• The first-order morphological elements on glaciated continental shelves are banks and longitudinal and transverse troughs. Many longitudinal troughs are located on bedrock boundaries or fracture zones, whereas transverse troughs often represent seaward continuations of fjords and glacial valleys on the hinterland. Most troughs have served as drainage routes for ice streams.
• The continental shelves are normally covered by less than 300 m of stratiform diamictons. The greatest thickness of glacigenic sediments occurs at the trough mouths.
• Many second-order morphological elements (e.g. morainal ridges/banks, streamlined forms, glacitectonic forms) are similar to the forms found in the terrestrial environment. Iceberg plough marks (normally at depths of less than 500 m, but locally up to 850 m depth) and iceberg turbate is typical for glaciated continental margins.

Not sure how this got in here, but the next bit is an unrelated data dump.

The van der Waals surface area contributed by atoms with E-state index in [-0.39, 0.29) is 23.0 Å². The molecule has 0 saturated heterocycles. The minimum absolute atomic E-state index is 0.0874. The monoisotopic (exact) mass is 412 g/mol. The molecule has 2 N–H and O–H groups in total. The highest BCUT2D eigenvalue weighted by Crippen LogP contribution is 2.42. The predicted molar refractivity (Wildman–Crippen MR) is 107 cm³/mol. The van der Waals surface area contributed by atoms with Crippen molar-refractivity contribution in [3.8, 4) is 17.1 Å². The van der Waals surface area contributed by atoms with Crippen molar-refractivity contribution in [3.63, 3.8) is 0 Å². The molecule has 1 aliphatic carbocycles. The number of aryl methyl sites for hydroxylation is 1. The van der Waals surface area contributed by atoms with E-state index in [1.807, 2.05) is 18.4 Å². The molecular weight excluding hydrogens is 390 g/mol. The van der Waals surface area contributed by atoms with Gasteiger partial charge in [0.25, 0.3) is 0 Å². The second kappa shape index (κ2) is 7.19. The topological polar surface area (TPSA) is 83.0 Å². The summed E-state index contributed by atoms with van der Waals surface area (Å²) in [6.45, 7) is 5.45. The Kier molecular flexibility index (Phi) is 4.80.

• TMFs are submarine fans at the mouths of troughs on presently or formerly glaciated continental shelves. TMFs are depo-centres containing kilometre-thick packages of sediments accumulated in front of ice streams draining ice sheets and ice caps. There is clearly reason to believe that many of the ancient diamicton records were deposited in a continental margin setting, particularly in TMFs.
• The main building blocks of TMFs are glacimarine debris flow deposits that might be as large as 2000 km3 and have a runout distance of up to 200 km. The debris flows were remobilized sediments from till deltas/grounding-zone wedges deposited by ice streams at the shelf break. The long runout distance might be due to hydroplaning.
• On steep continental slopes the glacigenic sediments might be transported directly to the deep sea by turbidity currents through channels and accumulate in deep-sea fans and/or drifts.
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